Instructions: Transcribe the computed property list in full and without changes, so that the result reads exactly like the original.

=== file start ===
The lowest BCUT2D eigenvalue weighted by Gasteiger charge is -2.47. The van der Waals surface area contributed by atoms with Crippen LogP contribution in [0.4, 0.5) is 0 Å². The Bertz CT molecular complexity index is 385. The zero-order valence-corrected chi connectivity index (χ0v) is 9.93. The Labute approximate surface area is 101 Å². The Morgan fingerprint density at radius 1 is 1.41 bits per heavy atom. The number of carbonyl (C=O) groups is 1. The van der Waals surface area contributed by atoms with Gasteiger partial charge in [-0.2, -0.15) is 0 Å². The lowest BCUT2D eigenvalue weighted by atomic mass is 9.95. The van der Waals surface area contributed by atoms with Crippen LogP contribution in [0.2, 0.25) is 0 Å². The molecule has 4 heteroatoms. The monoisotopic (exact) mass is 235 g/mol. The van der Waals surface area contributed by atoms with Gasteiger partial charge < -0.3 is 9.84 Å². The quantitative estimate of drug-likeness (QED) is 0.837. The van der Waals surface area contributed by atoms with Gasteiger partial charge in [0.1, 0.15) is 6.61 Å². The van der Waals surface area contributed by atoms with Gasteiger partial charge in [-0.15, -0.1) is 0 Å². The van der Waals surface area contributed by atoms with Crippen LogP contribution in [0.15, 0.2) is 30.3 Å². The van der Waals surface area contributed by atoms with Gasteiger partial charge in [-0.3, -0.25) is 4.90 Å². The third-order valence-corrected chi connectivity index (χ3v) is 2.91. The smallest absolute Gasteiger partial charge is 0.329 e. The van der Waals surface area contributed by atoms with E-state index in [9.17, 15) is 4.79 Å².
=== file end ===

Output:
The lowest BCUT2D eigenvalue weighted by Gasteiger charge is -2.47. The van der Waals surface area contributed by atoms with Crippen LogP contribution in [0.4, 0.5) is 0 Å². The Bertz CT molecular complexity index is 385. The zero-order valence-corrected chi connectivity index (χ0v) is 9.93. The Labute approximate surface area is 101 Å². The Morgan fingerprint density at radius 1 is 1.41 bits per heavy atom. The number of carbonyl (C=O) groups is 1. The van der Waals surface area contributed by atoms with Gasteiger partial charge in [-0.2, -0.15) is 0 Å². The lowest BCUT2D eigenvalue weighted by atomic mass is 9.95. The van der Waals surface area contributed by atoms with Crippen LogP contribution in [0.2, 0.25) is 0 Å². The molecule has 4 heteroatoms. The monoisotopic (exact) mass is 235 g/mol. The van der Waals surface area contributed by atoms with Gasteiger partial charge < -0.3 is 9.84 Å². The quantitative estimate of drug-likeness (QED) is 0.837. The van der Waals surface area contributed by atoms with Gasteiger partial charge in [0.1, 0.15) is 6.61 Å². The van der Waals surface area contributed by atoms with Gasteiger partial charge in [-0.15, -0.1) is 0 Å². The van der Waals surface area contributed by atoms with Crippen LogP contribution in [0.15, 0.2) is 30.3 Å². The van der Waals surface area contributed by atoms with Gasteiger partial charge in [-0.3, -0.25) is 4.90 Å². The third-order valence-corrected chi connectivity index (χ3v) is 2.91. The smallest absolute Gasteiger partial charge is 0.329 e. The van der Waals surface area contributed by atoms with E-state index in [9.17, 15) is 4.79 Å².